By the
Mind Tools
Editorial Team

Scheduling Simple Projects

© iStockphoto

Take simple steps to reach your goal.

Simple projects involve only one or a few people over a short time. Typically, simple projects will have few tasks dependent on other tasks, and will be relatively straightforward and easy to coordinate. Examples might be coordinating delivery of resources for a workshop session, implementing a small marketing plan, or delivering a simple software enhancement.

With simple projects, tools like Gantt Charts and Critical Path Diagrams may overcomplicate project scheduling and communication. Unless project team members are trained in their use, they can often 'blind people with science', leading to poor communication and muddled projects.

Appropriate timetables and Action Plans are often sufficient to coordinate and implement simple projects. These should be explained and negotiated with project staff to improve the plans and get staff understanding, input and buy-in.

Finding This Article Useful?

You can get 79 more project management resources like this by joining the Mind Tools Club.

Find Out More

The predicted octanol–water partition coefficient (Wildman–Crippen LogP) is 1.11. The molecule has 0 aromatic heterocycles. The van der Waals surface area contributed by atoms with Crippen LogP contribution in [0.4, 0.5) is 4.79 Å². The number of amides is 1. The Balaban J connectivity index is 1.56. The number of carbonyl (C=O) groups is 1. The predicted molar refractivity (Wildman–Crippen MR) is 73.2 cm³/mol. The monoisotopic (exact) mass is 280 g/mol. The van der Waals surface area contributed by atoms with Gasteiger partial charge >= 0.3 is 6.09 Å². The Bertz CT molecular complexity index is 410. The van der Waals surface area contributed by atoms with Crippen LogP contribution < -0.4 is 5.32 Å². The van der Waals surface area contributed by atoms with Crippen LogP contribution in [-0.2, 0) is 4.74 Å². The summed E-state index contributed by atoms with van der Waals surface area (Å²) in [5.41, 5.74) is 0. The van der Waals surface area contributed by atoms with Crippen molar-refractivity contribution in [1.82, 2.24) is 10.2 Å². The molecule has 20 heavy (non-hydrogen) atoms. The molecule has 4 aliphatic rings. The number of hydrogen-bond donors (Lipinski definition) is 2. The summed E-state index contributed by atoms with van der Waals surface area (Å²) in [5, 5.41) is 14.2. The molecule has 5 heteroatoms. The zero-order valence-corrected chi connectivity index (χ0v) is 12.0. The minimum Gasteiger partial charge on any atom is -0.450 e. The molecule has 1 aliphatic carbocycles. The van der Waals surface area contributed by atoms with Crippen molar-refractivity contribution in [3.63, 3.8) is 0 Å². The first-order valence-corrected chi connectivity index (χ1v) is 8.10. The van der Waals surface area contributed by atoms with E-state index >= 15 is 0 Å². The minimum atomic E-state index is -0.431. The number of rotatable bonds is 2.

It will often be enough to create a workback schedule, starting from the date by which the project must be completed, and listing all of the tasks in reverse order with due dates for each.

Key Points

Simple projects are often best run using simple timetables and Action Plans. These should be prepared and negotiated with project staff to improve plans and get buy-in.

During the project these will contain sufficient control points and deliveries to monitor project progress and take any appropriate remedial action.

This site teaches you the skills you need for a happy and successful career; and this is just one of many tools and resources that you'll find here at Mind Tools. Subscribe to our free newsletter, or join the Mind Tools Club and really supercharge your career!

Add this article to My Learning Plan
Comment (1)
  • Over a month ago Dianna wrote
    When a project is small or reasonably simple it's tempting to just dive in without a real plan. You figure the time you spend planning could be better spent "doing". If however you take just a bit of time upfront to plan your approach and make sure you have the resources and support required, the end result will be that much more satisfactory and there will far fewer glitches along the way. It seems that when I've neglected to plan is when the most issues arise so I've learned the hard way that it doesn't pay off to cut corners no matter how small the project.